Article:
The Neural Equivalent of “DOH!”
I came across a press release from CU on some OCD research done last year. According to the lead author of the paper, Michael Frank
Patients with obsessive-compulsive disorder are thought to have a dysfunctional error-monitoring system and hyperactive anterior cingulate, as if their brain is always telling them that they are making mistakes, so they repetitively perform corrective actions to try to reduce the error signals….
In the study, Frank et al
attached electrodes to people’s heads and recorded their brain signals while they performed tasks. They found that the tendency to pay more attention to mistakes was predicted by a signal coming from a section of the brain called the anterior cingulate cortex….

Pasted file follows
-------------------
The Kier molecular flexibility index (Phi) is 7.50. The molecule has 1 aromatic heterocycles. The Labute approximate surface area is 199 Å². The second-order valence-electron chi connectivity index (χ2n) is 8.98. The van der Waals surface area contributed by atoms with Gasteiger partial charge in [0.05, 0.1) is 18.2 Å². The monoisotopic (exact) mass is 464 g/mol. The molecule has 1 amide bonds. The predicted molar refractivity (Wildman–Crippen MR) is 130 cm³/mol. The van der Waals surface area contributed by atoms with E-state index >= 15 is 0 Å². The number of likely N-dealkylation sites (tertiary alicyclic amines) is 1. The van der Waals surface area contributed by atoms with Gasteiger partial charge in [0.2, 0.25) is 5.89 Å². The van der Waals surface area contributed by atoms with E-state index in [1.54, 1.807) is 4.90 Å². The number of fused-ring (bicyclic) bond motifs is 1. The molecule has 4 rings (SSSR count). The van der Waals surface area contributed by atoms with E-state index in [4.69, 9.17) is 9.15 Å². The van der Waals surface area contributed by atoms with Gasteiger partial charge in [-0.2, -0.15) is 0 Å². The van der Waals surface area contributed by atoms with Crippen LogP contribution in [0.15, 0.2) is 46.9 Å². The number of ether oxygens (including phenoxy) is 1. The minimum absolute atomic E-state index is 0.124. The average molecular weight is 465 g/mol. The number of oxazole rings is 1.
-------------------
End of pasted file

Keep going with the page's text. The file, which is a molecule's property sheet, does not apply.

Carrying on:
This signal is called the “ERN signal.” ERN stands for “error related negativity.” The ERN signal
can be thought of as the neural equivalent of TV character Homer Simpson’s ‘Doh!’, and was observed after people made mistakes in a computerized learning game, Frank said. But unlike Homer, people with large ERN signals actually learned more from their mistakes than those with small ERNs, who were better at learning from correct choices, he said.
Cite: Frank, M.J., Woroch, B.S., & Curran, T (2005). Error-Related Negativity Predicts Reinforcement Learning and Conflict Biases. Neuron 47, 495-501.